Several Caribbean American legislators on Monday began celebrating Kwanzaa by extending greetings to the community.
Kwanzaa, which began on Monday and continues through Jan. 1, is a celebration of African-American culture.
“I want to send love and light to all who begin celebrating Kwanzaa today,” said New York City Public Advocate Jumaane Williams. “Throughout this celebration, we honor and uplift African American culture and heritage.
“The seven principles of unity, self-determination, collective work and responsibility, cooperative economics, purpose, creativity and faith that we mark each day of Kwanzaa are values to embrace and emulate throughout the year,” added the son of Grenadian immigrants. “During Kwanzaa, we reflect on the example and learn from the model of our ancestors, carrying their legacy and strengthened by their lessons.
“Bolstered by the seven principles, guided by those who have come before, and strengthened by the many blessings in our lives, in our lives, we can overcome challenges and confront obstacles in the next year as we did in the last,” Williams continued. “In the spirit of Umoja, let us come together with purpose and toward progress. United in spirit, we look ahead with resolve, and move forward with the hope of triumph. Habari Gani.”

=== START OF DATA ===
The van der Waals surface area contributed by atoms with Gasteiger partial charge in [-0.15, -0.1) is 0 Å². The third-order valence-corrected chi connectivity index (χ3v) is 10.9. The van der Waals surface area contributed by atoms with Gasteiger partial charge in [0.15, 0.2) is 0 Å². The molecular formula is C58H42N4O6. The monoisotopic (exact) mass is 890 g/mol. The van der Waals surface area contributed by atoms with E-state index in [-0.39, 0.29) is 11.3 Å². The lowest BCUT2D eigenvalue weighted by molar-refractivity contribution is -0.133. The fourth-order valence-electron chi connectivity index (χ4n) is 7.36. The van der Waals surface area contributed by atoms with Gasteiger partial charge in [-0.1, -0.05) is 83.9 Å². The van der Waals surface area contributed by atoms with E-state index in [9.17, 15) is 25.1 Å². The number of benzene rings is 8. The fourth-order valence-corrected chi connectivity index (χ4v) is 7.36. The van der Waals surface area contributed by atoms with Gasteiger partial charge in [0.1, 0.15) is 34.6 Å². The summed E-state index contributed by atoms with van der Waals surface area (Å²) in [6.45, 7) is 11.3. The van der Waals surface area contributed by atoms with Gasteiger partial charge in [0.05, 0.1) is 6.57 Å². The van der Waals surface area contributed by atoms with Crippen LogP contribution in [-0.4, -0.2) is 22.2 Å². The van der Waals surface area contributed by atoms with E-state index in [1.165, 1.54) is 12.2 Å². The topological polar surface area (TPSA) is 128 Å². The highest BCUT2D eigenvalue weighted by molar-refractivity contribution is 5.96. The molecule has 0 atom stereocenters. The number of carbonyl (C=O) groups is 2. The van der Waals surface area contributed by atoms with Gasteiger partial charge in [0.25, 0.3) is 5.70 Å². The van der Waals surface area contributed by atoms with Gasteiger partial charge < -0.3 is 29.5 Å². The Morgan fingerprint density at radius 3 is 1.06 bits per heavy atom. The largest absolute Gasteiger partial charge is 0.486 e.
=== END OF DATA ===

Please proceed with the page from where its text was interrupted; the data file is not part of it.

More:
Brooklyn Democratic Party Leader, Assemblywoman Rodneyse Bichotte Hermelyn, noted that the holiday, created in 1966 by Dr. Maulana Karenga, a professor of Africana studies, is “inspired by the celebrations of the start of the harvest season in Africa, and celebrates history, values, family, community and culture.”
The daughter of Haitian immigrants, who represents the 42nd Assembly District in Brooklyn, wished the community “a Kwanzaa filled with light, joy and purpose.”
Bichotte Hermelyn said Kwanzaa celebrations often include songs and dances, African drums, storytelling, poetry reading, and a large traditional meal.
Councilwoman Farah N. Louis, the daughter of Haitian and Bahamian immigrants, who represents the 45th Council District in Brooklyn, said the principles of Kwanzaa are “deeply rooted in community building and empowerment.
“Every candle lit is a reminder of how each value works together to strengthen who we are individually, but most importantly, collectively,” she said.
“This week-long celebration of African-American culture and heritage has instilled the importance of Unity (Umoja), Self-Determination (Kujichagulia), Collective Work and Responsibility (Ujima), Cooperative Economics (Ujamaa), Purpose (Nia), Creativity (Kuumba), and Faith (Imani) across familial generations,” Louis added.
“Kwanzaa’s seven principles and values have been critical in overcoming setbacks to embrace our culture and find ways to create a more fruitful future for all,” she continued. “May the light of the Kinara inspire hope and illuminate the path towards a better tomorrow for our children.”